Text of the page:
Although insurers are required by the ACA to offer coverage without regard to pre-existing conditions, they have many ways to profit from their expanded, subsidized markets, including high-deductible plans (ranging upwards of $5,000 a year), narrow networks that exclude a majority of hospitals and physicians in an area, continued increases in premiums to what the market can bear, high-coinsurance for specialty drugs, manipulation of risk scores to get higher reimbursement, and leaving markets that are not sufficiently profitable.
Expanding hospital systems game the new system by mergers that limit competition, having wide latitude to charge what they want, shifting some services to affiliated outpatient settings that cost more, using “observation days” to count toward CMS’s rules requiring a minimum of three inpatient days before follow-up nursing home care will be covered, and having very high administrative costs (25 percentof total hospital expenditures)(4).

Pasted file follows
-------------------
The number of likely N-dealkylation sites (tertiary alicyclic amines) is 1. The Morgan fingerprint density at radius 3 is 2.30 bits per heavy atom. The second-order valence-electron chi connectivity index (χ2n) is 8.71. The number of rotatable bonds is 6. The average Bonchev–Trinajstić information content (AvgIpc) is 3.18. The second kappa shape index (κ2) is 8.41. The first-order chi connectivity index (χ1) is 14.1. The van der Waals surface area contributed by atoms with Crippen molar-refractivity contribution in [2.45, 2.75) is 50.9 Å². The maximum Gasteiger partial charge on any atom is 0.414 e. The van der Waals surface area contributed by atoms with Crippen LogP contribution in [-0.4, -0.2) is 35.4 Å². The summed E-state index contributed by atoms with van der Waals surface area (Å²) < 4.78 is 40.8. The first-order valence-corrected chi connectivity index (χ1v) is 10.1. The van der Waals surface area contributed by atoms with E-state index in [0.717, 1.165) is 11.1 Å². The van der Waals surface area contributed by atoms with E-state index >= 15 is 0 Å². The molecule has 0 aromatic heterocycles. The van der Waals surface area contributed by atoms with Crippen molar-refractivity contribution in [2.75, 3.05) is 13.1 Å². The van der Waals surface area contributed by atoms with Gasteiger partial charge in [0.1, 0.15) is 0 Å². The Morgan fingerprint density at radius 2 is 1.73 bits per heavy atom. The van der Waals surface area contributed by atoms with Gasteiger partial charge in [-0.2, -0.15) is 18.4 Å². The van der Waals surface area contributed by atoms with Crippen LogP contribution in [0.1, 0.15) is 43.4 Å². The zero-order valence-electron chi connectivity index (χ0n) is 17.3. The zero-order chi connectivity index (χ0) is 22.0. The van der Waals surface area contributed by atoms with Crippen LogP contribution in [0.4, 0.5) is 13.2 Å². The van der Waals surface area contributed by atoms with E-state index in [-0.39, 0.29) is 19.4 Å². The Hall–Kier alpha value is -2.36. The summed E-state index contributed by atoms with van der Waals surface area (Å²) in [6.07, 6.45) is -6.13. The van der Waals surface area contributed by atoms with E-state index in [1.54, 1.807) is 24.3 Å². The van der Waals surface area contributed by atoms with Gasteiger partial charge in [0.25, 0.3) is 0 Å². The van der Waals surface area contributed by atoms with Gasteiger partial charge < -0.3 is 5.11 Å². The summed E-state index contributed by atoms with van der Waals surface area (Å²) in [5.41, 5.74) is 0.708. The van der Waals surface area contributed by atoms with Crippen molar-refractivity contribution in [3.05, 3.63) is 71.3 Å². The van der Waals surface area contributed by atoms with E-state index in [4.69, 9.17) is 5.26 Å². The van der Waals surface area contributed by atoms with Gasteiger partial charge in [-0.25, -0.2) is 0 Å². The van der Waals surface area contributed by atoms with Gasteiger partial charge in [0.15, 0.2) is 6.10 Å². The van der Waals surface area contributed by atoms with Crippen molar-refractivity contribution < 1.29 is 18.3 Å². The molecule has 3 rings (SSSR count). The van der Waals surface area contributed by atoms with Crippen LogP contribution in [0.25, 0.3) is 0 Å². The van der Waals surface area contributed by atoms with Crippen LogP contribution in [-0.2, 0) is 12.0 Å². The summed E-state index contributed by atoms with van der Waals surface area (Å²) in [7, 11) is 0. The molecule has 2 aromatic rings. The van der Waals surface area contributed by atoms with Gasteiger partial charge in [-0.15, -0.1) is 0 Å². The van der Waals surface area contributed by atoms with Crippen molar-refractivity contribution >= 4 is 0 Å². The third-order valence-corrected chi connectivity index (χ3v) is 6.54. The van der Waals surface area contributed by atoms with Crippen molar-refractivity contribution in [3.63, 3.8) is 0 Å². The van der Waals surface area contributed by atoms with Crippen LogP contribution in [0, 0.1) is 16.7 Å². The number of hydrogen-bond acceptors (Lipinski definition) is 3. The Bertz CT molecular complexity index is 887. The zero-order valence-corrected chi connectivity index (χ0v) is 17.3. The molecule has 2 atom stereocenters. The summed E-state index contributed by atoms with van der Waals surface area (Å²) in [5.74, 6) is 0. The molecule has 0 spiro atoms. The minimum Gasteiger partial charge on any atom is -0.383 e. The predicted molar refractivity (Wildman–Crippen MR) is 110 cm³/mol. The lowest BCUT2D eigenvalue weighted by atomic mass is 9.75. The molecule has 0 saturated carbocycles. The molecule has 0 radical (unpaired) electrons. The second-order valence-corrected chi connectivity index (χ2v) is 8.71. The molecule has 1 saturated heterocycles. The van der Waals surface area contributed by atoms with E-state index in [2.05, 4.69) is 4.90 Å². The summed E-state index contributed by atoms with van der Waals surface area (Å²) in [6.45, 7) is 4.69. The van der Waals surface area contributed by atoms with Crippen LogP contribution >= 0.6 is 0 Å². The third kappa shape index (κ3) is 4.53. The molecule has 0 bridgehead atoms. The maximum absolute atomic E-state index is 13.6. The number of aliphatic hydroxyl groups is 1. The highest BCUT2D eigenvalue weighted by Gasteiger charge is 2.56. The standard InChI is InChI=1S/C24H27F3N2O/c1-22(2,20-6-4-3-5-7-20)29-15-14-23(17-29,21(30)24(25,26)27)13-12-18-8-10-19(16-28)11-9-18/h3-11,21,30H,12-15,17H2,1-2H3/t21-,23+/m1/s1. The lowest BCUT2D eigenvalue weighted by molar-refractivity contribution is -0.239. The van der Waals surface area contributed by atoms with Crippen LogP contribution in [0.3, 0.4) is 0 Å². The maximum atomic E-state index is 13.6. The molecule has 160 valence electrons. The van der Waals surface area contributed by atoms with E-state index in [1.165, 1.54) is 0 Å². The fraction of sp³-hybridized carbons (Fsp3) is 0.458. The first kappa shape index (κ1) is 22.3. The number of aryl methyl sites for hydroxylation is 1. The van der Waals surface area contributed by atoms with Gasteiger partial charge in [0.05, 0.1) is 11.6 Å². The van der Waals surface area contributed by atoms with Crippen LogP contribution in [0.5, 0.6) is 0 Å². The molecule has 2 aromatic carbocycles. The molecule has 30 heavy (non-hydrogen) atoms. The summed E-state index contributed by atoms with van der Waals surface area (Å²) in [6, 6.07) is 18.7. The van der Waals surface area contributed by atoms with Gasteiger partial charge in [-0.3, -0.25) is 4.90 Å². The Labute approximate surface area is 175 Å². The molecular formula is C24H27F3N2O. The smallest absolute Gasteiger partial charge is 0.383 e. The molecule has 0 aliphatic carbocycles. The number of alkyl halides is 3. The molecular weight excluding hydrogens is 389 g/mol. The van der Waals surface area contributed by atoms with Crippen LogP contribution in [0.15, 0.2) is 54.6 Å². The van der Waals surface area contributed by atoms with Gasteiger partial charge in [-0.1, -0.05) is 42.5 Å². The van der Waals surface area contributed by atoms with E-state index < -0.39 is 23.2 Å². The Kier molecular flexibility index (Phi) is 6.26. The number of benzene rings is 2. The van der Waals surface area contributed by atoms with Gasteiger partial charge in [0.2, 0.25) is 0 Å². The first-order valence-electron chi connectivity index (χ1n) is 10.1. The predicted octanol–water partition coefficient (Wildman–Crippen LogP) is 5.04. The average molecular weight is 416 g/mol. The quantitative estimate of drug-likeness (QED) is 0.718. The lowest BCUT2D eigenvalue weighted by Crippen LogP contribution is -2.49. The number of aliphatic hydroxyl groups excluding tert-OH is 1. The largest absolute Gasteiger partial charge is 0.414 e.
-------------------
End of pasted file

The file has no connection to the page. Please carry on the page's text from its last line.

In large part driven by intense direct-to-consumer advertising since the 1990s (banned in most advanced countries), the use of prescription drugs by Americans has reached an all-time high, with many people taking five or more medications. The industry has successfully avoided negotiated drug prices through ongoing lobbying efforts (the Veterans Administration is an exception, having for many years achieved discounted prices down to about 58 percent of what we pay). Drug manufacturers raise prices to enormous levels, make false claims for R & D costs, and frequently conduct biased research of their products’ effectiveness. Pharmaceutical companies have defrauded federal and state governments by $35 billion over the last 25 years, most commonly by marketing drugs for unapproved uses.(5) We pay much more for these drugs than other industrialized countries, and the industry has long resisted cost-effectiveness research.
Medical Device Industry
Prices of medical devices can vary widely from one part of the country to another without transparency. Confidentiality clauses in many of the industry’s purchasing agreements prohibit hospitals from sharing prices with third parties, including physicians, insurers and patients.(6) Manufacturers often continue marketing their products after they have been found defective, gaming a regulatory loophole not requiring evidence of safety and effectiveness; one example is the all-metal ASR hip replacement of the DePuy orthopedic division of Johnson & Johnson that led to some 5,000 lawsuits against the company.(7)